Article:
Many of you know I’m back in school studying for an M.B.A. One of the core classes for the degree is economics, which I’m taking right now. I learned something the other day in economics class about some common fallacies in the economics world. One of these is called the Post Hoc Fallacy (abbreviated). What it means is it’s easy to see two unrelated events happen in sequence and make the assumption that there’s a cause and effect relationship between them.
The post hoc fallacy happens like this: Your favorite sports team won two games while you happened to be wearing a specific jersey. You therefore assume that the two events are related. You think that because you wore your “lucky jersey” during those two games, your team won both games. We all know your jersey had nothing to do with the team’s outcome in the game but you’re still tempted to wear the jersey for the next game, aren’t you?
The same fallacy exists almost daily on the news and business channels. At any given moment there’s an economist on tv relating the rise or fall of the stock market to some event overseas that really doesn’t have anything to do with the market. The event may impact a small percentage of stocks or funds, but most of the time it doesn’t have anything to do with the market as a whole. The stock market is largely influenced by supply and demand, which is largely influenced by market cycles in different industries. Industries have ups and downs, just like individual companies do. Some of those ups and downs coincide with some events that happen throughout the world, but that doesn’t mean they’re related.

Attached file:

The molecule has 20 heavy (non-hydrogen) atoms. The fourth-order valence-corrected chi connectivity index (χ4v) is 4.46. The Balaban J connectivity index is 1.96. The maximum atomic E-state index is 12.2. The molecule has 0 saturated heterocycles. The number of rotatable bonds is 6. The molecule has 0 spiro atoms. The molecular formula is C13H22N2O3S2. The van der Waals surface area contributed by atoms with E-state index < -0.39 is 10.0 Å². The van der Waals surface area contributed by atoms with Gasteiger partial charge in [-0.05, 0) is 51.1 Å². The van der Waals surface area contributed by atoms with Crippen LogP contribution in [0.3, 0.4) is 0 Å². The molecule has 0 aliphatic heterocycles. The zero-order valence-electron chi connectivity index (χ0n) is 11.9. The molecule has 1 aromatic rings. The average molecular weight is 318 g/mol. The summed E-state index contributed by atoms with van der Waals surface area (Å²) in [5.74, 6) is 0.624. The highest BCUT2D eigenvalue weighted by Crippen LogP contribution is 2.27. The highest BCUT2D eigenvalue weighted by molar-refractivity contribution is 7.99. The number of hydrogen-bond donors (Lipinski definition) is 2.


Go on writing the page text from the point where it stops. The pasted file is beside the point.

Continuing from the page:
When you’re investing for the long term you understand this, and you expect to have some fluctuation over time in your portfolio. You buy well-diversified investments that aren’t subject to small changes in the global political scene. You don’t worry about the latest news event and what it means for your investments because you know these events will pass and your investments (if affected at all) will recover and move on with time.
Lesson learned: Don’t listen to the economists when making investment decisions. Every one of them has a different opinion on any given day, and most of them are wrong. Stay the course with your investments. Buy low, sell high, hold for the long term, and don’t put all your eggs in one basket. Make sure you do this with the help of a good financial adviser (not an economist) and you’ll be just fine.